tv Consider This Al Jazeera October 16, 2014 10:00am-11:01am EDT
>> start with one issue ad guests on all sides of the debate. and a host willing to ask the tough questions and you'll get... the inside story ray suarez hosts inside story weekdays at 5pm et / 2pm pt only on al jazeera america >> devastating criticism of america's response to ebola from nurses, as a newly diagnosed nurse who treated thomas eric duncan was allowed to get on a plane. also the war against i.s.i.l, are we winning? the pentagon's main spokesman responds. i'm antonio mora, welcome to "consider this." those and other stories straight ahead. >> we have a second diagnosis of ebola. >> another health care worker at that same hospital. >> as soon as soabl is diagnosed with ebola we want a rapid response team from the
>> the islamic state of iraq and the levant continues to make territorial gains. >> the reason you are seeing more strength there is frankly more i.s.i.l. around kobani. >> the shocking new york times report. >> following 2003 invasion of iraq. >> the government suggests prevented soldiers from receiving proper medical year. >> one of their worst days in years. >> of all the things that can take hold uncertainly has a lot of it lately. >> stop allowing them to be great and allowing them to be good. >> job and expectations are just too high. >> we begin with the news that a second nurse from dallas health presbyterian hospital has contributed ebola while other nurses at that hospital issued a disturbing statement about major failures at the hospital after thomas eric duncan was admitted.
the latest nurse diagnosed with ebola amber vinson was among the 77 people who cared for duncan. wednesday afternoon she was flown to atlanta for treatment center. >> this is a heroic person, a person who dedicated her life and is dedicating her life to helping others. >> alarmingly vinson had flown to cleveland then back to dallas on monday a day before she was diagnosed with the disease. she had a low grade fever already. and al jazeera has confirmed she called the cdc and was told she could fly. before that news broke cdc director dr. thomas frieden said exposed people shouldn't travel on any public transportation and tried to allay the fears of those who flew wit with vinson. >> there is extremely low likelihood that anyone could be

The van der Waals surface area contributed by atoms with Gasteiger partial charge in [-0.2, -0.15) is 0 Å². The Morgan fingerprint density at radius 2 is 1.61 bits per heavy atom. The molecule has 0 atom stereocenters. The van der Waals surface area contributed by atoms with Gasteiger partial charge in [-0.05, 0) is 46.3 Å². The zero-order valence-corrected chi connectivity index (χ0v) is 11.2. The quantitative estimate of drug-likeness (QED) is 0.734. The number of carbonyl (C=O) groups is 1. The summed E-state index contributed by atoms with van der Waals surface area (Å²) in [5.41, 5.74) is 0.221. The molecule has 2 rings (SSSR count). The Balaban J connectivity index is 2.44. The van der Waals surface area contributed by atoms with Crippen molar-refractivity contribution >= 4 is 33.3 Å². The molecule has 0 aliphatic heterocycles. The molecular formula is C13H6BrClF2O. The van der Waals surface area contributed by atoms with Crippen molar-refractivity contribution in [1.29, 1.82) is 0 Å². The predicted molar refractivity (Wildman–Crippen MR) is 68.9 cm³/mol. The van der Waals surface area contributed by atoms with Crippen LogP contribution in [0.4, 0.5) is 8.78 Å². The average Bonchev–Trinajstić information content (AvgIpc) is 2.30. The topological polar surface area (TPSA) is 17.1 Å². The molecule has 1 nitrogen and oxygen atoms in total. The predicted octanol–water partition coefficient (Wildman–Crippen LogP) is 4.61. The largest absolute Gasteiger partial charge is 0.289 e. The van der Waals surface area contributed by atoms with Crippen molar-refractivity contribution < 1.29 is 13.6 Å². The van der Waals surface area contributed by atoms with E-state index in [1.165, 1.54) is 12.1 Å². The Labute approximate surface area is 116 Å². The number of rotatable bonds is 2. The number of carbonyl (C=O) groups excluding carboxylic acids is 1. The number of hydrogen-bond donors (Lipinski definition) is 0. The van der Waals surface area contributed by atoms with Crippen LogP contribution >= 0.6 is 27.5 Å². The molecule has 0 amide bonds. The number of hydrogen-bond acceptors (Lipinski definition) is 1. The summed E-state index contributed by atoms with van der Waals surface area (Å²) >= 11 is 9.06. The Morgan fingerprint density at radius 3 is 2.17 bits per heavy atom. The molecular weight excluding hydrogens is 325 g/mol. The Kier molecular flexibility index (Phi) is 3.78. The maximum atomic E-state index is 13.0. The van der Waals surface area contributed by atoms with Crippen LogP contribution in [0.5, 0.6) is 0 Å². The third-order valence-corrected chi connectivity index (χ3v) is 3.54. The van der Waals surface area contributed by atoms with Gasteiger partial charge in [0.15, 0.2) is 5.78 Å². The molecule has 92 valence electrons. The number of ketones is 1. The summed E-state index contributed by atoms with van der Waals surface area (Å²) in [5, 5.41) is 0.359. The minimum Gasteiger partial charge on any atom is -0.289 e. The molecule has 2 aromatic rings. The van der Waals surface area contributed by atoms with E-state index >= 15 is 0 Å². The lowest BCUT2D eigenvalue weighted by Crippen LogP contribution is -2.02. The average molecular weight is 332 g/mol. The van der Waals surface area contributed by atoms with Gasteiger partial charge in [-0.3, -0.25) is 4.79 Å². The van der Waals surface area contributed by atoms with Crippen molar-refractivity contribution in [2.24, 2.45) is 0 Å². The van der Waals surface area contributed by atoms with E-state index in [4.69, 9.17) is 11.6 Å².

exposed but we're putting in extreme measures of safety and that's why we're contacting everyone from that flight. >> i'm joined by jean ross, of the largest union in the country of nurses. released a statement through their union where they said that they were frustratewith the lack o --frustrated with the lack of training for personal protective equipment for ebola. your union co-president debra berger said were the protocols breached? the nurses say there were no protocols. how is that possible at a hospital like this? >> well, you know, it happened this time at the dallas hospital but truthfully it could have happened at any hospital in our country. when we look at the survey of the nurses who responded, the overwhelming response was, no,
there is no plan in place. there is no hands-on training. there isn't enough protective equipment. we have asked, we have been told to look at a website. look it up ourselves so to speak. so it isn't surprising. it's horrifying. you hope that at lefties one of the hospital -- that at least one of the hospitals has gotten its act together but this unfortunate nurse, now two nurses they had not. >> the statement was really disturbing on a lot of levels. a lot of nurses treated duncan for days without full protection. there was resistance to isolate him before he had been diagnosed with ebola. hazardous waste they said piled up to the ceiling and again this was supposed to be a top hospital. this is proof of what your union last been saying for around ten days that hospitals around the country are simply not ready. >> actually we were saying it longer ago than that. but it took our survey, in order for us to be able to say, you
know, this is what we suspected and indeed, it happens to be true. and it's very distressing. when we heard about the piled linens, the waste, the nurses repeatedlyasking for repeatedly asking for help, what should we do having to wrap yourself with adhesive or paper tape to cover yourself which won't do the trick at all but you know you can sense the desperation of how do i get in there and take care of this patient, and still protect myself? and that should not be the job of the rn. it's our job to speak up when it's not there. when it's not appropriate. but it is the job of the employer to safeguard its employees. >> talking about the employer, dr. daniel ga var